Micrima Ltd (the “Company”), the breast imaging company, is pleased to announce that it has signed a distribution agreement with Hologic Inc., a global leader in women’s health, for the Company’s new radio-wave breast imaging system, MARIA®. Under the terms of the agreement, Hologic will act as the sales and distribution partner for Micrima in Germany, Austria and Switzerland (DACH).
The first installations of MARIA®, which received CE mark approval in 2015, are expected to take place in Germany in the coming months.
Micrima has been working to develop a breast imaging system that can be used frequently from a young age to reduce the number of deaths from breast cancer. MARIA® uses harmless radio-waves, does not require breast compression and is cost effective to use. Trials to date have proven that, as an adjunct to X-ray mammography, it is effective at locating cancers, particularly in the dense tissue associated with younger women. The Company plans to introduce tissue differentiation within the MARIA® scan as it rolls out higher levels of functionality over time.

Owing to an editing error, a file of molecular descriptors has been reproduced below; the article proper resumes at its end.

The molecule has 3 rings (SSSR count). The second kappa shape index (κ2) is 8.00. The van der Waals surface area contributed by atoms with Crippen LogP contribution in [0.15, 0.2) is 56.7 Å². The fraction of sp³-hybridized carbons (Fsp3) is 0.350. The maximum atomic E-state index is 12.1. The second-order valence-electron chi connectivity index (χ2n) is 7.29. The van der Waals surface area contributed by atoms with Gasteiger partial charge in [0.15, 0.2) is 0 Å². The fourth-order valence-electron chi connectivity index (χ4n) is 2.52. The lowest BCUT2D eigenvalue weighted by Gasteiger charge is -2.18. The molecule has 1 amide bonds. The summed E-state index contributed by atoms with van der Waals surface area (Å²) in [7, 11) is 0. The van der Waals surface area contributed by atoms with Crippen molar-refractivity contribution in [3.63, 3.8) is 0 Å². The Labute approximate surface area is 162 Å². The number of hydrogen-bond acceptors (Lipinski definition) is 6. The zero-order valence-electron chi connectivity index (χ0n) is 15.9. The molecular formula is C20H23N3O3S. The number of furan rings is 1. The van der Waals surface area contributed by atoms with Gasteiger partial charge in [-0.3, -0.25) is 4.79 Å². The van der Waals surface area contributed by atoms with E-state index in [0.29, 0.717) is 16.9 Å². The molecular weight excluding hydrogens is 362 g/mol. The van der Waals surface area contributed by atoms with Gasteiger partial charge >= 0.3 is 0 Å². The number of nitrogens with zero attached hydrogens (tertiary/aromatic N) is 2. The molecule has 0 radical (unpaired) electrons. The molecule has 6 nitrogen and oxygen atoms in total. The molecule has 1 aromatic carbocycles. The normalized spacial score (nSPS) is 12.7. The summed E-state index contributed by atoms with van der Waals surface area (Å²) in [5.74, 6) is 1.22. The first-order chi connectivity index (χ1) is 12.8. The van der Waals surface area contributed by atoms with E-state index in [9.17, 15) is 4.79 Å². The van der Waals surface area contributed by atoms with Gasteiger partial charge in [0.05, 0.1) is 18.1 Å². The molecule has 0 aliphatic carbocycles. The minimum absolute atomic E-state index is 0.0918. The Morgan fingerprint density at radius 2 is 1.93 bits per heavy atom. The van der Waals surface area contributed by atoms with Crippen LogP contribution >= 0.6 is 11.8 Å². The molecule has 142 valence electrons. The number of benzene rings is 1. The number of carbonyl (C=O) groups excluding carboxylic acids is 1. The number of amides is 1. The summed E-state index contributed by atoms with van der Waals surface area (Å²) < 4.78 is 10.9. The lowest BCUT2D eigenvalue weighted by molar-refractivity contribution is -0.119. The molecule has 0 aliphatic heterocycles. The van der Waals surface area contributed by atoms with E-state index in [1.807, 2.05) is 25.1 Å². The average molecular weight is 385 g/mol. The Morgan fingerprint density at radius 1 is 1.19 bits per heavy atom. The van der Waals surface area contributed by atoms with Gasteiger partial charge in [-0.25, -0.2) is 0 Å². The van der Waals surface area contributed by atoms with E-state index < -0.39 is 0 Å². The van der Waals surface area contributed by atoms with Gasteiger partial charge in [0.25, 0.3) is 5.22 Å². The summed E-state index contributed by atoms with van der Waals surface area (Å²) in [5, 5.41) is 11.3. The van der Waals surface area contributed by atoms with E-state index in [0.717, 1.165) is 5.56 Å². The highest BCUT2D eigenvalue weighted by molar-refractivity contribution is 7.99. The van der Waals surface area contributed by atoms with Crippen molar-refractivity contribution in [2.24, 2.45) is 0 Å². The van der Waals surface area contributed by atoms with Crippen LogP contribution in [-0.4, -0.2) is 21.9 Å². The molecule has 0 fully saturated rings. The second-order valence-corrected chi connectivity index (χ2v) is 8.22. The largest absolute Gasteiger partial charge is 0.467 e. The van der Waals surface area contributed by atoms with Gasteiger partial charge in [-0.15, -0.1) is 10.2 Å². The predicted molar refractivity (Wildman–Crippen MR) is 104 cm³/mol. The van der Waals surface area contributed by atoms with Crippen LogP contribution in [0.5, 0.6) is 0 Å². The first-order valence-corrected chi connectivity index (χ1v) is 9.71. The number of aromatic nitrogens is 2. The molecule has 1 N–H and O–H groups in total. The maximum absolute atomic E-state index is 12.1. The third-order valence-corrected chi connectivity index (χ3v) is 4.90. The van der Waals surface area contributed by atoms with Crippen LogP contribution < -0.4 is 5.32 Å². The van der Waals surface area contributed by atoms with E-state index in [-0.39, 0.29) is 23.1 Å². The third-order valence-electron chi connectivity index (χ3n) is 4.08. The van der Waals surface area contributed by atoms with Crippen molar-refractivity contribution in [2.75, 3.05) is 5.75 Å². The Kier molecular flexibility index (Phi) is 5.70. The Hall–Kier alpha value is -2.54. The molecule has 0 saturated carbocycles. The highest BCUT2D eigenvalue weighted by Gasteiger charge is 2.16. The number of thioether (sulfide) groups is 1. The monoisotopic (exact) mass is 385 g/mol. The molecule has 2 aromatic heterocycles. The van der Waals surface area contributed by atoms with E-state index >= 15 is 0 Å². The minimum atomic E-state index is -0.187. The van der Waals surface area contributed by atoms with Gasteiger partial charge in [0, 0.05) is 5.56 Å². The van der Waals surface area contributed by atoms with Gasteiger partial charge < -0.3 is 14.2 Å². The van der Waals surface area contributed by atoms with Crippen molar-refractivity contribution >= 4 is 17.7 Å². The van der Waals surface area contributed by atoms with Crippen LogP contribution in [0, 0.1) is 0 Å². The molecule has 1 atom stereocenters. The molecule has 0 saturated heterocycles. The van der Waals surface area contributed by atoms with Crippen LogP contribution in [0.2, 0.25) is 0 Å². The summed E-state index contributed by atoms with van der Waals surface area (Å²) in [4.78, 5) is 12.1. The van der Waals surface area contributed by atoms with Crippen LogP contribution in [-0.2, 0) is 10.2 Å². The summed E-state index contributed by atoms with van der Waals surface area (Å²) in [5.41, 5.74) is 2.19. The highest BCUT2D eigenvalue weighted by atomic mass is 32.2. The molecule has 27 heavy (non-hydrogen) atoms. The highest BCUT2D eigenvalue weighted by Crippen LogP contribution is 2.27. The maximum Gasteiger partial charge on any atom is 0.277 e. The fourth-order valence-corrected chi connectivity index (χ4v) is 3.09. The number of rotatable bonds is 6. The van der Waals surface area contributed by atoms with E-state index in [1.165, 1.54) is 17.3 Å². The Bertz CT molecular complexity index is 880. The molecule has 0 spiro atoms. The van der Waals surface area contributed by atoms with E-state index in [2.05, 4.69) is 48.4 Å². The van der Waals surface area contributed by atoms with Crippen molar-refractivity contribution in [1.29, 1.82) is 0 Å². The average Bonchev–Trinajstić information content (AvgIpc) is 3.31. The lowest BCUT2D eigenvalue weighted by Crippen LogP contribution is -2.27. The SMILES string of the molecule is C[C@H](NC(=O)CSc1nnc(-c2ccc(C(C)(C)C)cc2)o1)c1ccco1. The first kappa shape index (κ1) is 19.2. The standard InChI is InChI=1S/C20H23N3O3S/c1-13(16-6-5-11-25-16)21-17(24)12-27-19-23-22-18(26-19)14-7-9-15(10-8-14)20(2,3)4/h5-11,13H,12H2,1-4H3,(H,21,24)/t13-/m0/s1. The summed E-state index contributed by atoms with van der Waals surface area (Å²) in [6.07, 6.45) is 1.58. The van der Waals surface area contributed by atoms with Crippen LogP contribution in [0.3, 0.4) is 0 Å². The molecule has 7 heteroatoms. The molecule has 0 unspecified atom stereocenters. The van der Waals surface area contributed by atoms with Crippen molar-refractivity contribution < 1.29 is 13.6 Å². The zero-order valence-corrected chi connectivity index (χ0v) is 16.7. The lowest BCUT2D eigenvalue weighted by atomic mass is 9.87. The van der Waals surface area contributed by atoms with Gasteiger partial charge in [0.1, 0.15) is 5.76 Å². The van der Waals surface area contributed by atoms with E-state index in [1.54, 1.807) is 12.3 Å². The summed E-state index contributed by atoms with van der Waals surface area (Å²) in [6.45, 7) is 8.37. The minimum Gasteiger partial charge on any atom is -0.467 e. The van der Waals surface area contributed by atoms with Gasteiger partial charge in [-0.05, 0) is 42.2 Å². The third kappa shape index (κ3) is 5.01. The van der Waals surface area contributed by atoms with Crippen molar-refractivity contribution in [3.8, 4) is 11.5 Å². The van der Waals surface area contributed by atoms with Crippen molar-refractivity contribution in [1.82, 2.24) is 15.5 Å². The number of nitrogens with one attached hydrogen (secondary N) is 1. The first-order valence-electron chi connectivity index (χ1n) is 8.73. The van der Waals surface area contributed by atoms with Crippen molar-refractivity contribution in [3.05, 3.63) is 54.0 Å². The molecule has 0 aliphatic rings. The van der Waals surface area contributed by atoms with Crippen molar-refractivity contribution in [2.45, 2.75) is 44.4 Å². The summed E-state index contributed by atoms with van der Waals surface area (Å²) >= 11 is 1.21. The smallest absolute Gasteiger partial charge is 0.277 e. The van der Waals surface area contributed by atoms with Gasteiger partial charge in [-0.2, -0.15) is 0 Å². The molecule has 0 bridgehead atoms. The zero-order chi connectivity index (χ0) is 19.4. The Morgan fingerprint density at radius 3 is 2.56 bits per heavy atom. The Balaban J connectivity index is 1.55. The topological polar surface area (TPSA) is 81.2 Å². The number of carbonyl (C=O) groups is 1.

Roy Johnson, Micrima’s Executive Chairman, said: “This is an exciting step for Micrima as we transition from the product development phase into the market. We are pleased to be working with one of the best recognised global companies in breast imaging, and look forward to launching MARIA® into further new territories.”
Heinz Gerhards, Managing Director of Hologic Medicor DACH, said: “We are excited to be working alongside Micrima in the introduction of this new technology to the wider market.”
Prof Iain Lyburn, Consultant Radiologist, Cheltenham General Hospital, said: “We have been involved in the evaluation of the MARIA® system for some time now and whilst it is currently offered as an adjunct to other imaging modalities, particularly where dense tissue is involved, the technique promises the exciting future ability to distinguish between tissue types. Any imaging modality that can readily give this sort of functional information has the potential to influence many points in the diagnostic and treatment pathways – there could be less need for biopsies and possibly a reduction in over treatment.”